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The Consecration of Washington

Myths and Legends of Our Own Lands

Charles M. Skinner

In 1773 some of the Pietist monks were still living in their rude monastery whose ruins are visible on the banks of the Wissahickon. Chief among these mystics was an old man who might have enjoyed the wealth and distinction warranted by a title had he chosen to remain in Germany, but he had forsworn vanities, and had come to the new world to pray, to rear his children, and to live a simple life. Some said he was an alchemist, and many believed him to be a prophet. The infrequent wanderer beside the romantic river had seen lights burning in the window of his cell and had heard the solemn sound of song and prayer. On a winter night, when snow lay untrodden about the building and a sharp air stirred in the trees with a sound like harps, the old man sat in a large room of the place, with his son and daughter, waiting. For a prophecy had run that on that night, at the third hour of morning, the Deliverer would present himself. In a dream was heard a voice, saying, "I will send a deliverer to the new world who shall save my people from bondage, as my Son saved them from spiritual death." The night wore on in prayer and meditation, and the hours tolled heavily across the frozen wilderness, but, at the stroke of three, steps were heard in the snow and the door swung open. The man who entered was of great stature, with a calm, strong face, a powerful frame, and a manner of dignity and grace.

"Friends, I have lost my way," said he. "Can you direct me?"

The old man started up in a kind of rapture. "You have not lost your way," he cried, "but found it. You are called to a great mission. Kneel at this altar and receive it."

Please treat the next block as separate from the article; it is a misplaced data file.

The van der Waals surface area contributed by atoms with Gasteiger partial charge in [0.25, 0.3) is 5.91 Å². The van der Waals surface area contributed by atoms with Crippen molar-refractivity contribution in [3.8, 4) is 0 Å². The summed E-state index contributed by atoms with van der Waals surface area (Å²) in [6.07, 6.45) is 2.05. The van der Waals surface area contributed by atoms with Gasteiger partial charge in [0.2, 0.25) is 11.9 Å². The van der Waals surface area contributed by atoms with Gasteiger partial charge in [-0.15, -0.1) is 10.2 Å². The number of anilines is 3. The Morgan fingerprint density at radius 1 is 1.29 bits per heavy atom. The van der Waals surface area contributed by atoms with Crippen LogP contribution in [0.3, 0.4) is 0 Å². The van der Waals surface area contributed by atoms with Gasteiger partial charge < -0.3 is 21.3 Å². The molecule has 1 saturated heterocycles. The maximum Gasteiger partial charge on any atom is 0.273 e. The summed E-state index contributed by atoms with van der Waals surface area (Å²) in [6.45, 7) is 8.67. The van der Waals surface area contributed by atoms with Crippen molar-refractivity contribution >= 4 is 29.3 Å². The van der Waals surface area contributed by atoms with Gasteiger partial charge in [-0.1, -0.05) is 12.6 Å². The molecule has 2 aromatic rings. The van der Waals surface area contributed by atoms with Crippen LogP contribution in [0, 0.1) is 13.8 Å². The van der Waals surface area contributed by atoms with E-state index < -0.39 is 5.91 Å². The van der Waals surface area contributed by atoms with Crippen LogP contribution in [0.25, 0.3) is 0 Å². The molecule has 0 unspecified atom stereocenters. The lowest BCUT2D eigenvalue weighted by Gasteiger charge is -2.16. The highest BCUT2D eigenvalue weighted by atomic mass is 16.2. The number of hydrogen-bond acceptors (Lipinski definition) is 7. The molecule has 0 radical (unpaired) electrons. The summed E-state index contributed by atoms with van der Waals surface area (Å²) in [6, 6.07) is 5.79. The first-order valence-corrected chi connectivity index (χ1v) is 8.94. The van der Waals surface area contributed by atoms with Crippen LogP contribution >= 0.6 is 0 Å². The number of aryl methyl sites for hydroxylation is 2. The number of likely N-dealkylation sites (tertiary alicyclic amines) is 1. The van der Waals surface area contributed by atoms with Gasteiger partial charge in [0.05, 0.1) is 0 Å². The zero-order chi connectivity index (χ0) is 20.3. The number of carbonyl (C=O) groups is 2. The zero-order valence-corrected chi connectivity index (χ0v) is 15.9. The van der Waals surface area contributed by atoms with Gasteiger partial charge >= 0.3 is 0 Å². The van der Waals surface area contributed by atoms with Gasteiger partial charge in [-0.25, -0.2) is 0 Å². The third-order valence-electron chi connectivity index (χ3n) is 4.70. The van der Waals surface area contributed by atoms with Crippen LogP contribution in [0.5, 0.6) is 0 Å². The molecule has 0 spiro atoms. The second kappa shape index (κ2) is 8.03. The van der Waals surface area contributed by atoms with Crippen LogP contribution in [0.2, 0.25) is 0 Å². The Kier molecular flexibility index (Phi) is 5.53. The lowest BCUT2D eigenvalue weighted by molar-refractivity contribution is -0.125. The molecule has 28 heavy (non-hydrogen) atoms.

The stranger looked at the man in surprise and a doubt passed over his face. "Nay, I am not mad," urged the recluse, with a slight smile. "Listen: to-night, disturbed for the future of your country, and unable to sleep, you mounted horse and rode into the night air to think on the question that cannot be kept out of your mind, Is it lawful for the subject to draw sword against his king? The horse wandered, you knew and cared not whither, until he brought you here."

"How do you know this?" asked the stranger, in amazement.

"Be not surprised, but kneel while I anoint thee deliverer of this land."

Moved and impressed, the man bowed his knee before one of his fellows for the first time in his life. The monk touched his finger with oil, and laying it on the brow of the stranger said, "Do you promise, when the hour shall strike, to take the sword in defence of your country? Do you promise, when you shall see your soldiers suffer for bread and fire, and when the people you have led to victory shall bow before you, to remember that you are but the minister of God in the work of a nation's freedom?"

With a new light burning in his eyes, the stranger bent his head.